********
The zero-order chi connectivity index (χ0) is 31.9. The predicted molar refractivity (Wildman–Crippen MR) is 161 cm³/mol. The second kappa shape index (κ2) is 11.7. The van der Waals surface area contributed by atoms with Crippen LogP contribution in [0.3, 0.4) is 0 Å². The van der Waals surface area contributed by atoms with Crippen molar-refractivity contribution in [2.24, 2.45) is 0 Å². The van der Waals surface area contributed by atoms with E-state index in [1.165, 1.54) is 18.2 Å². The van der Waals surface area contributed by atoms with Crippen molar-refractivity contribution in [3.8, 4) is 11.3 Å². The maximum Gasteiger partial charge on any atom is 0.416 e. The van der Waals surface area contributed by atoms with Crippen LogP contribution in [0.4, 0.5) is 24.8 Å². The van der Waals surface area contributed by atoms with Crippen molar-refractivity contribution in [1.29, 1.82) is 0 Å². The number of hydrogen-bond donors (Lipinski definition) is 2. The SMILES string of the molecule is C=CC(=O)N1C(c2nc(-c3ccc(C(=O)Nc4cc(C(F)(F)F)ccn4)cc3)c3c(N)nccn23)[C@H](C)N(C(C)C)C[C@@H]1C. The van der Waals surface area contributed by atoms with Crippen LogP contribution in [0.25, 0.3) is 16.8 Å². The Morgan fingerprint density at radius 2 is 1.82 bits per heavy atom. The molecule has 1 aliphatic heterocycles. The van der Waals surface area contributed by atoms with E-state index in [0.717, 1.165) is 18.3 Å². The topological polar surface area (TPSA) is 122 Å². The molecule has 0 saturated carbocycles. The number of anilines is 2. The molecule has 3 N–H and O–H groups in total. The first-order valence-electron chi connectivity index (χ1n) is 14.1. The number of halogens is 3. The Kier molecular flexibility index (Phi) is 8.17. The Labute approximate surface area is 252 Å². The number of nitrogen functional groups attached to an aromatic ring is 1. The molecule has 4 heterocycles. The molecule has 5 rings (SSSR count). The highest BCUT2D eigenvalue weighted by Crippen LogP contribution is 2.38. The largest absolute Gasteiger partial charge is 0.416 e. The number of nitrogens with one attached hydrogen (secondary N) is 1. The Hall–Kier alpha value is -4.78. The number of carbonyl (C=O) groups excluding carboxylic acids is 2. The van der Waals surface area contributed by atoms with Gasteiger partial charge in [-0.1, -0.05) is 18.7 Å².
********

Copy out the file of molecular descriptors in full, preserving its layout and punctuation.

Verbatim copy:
The zero-order chi connectivity index (χ0) is 31.9. The predicted molar refractivity (Wildman–Crippen MR) is 161 cm³/mol. The second kappa shape index (κ2) is 11.7. The van der Waals surface area contributed by atoms with Crippen LogP contribution in [0.3, 0.4) is 0 Å². The van der Waals surface area contributed by atoms with Crippen molar-refractivity contribution in [2.24, 2.45) is 0 Å². The van der Waals surface area contributed by atoms with E-state index in [1.165, 1.54) is 18.2 Å². The van der Waals surface area contributed by atoms with Crippen molar-refractivity contribution in [3.8, 4) is 11.3 Å². The maximum Gasteiger partial charge on any atom is 0.416 e. The van der Waals surface area contributed by atoms with Crippen LogP contribution in [0.4, 0.5) is 24.8 Å². The van der Waals surface area contributed by atoms with Crippen molar-refractivity contribution in [1.29, 1.82) is 0 Å². The number of hydrogen-bond donors (Lipinski definition) is 2. The SMILES string of the molecule is C=CC(=O)N1C(c2nc(-c3ccc(C(=O)Nc4cc(C(F)(F)F)ccn4)cc3)c3c(N)nccn23)[C@H](C)N(C(C)C)C[C@@H]1C. The van der Waals surface area contributed by atoms with Crippen LogP contribution in [0.25, 0.3) is 16.8 Å². The Morgan fingerprint density at radius 2 is 1.82 bits per heavy atom. The molecule has 1 aliphatic heterocycles. The van der Waals surface area contributed by atoms with E-state index in [0.717, 1.165) is 18.3 Å². The topological polar surface area (TPSA) is 122 Å². The molecule has 0 saturated carbocycles. The number of anilines is 2. The molecule has 3 N–H and O–H groups in total. The first-order valence-electron chi connectivity index (χ1n) is 14.1. The number of halogens is 3. The Kier molecular flexibility index (Phi) is 8.17. The Labute approximate surface area is 252 Å². The number of nitrogen functional groups attached to an aromatic ring is 1. The molecule has 4 heterocycles. The molecule has 5 rings (SSSR count). The highest BCUT2D eigenvalue weighted by Crippen LogP contribution is 2.38. The largest absolute Gasteiger partial charge is 0.416 e. The number of nitrogens with one attached hydrogen (secondary N) is 1. The Hall–Kier alpha value is -4.78. The number of carbonyl (C=O) groups excluding carboxylic acids is 2. The van der Waals surface area contributed by atoms with Gasteiger partial charge in [-0.1, -0.05) is 18.7 Å².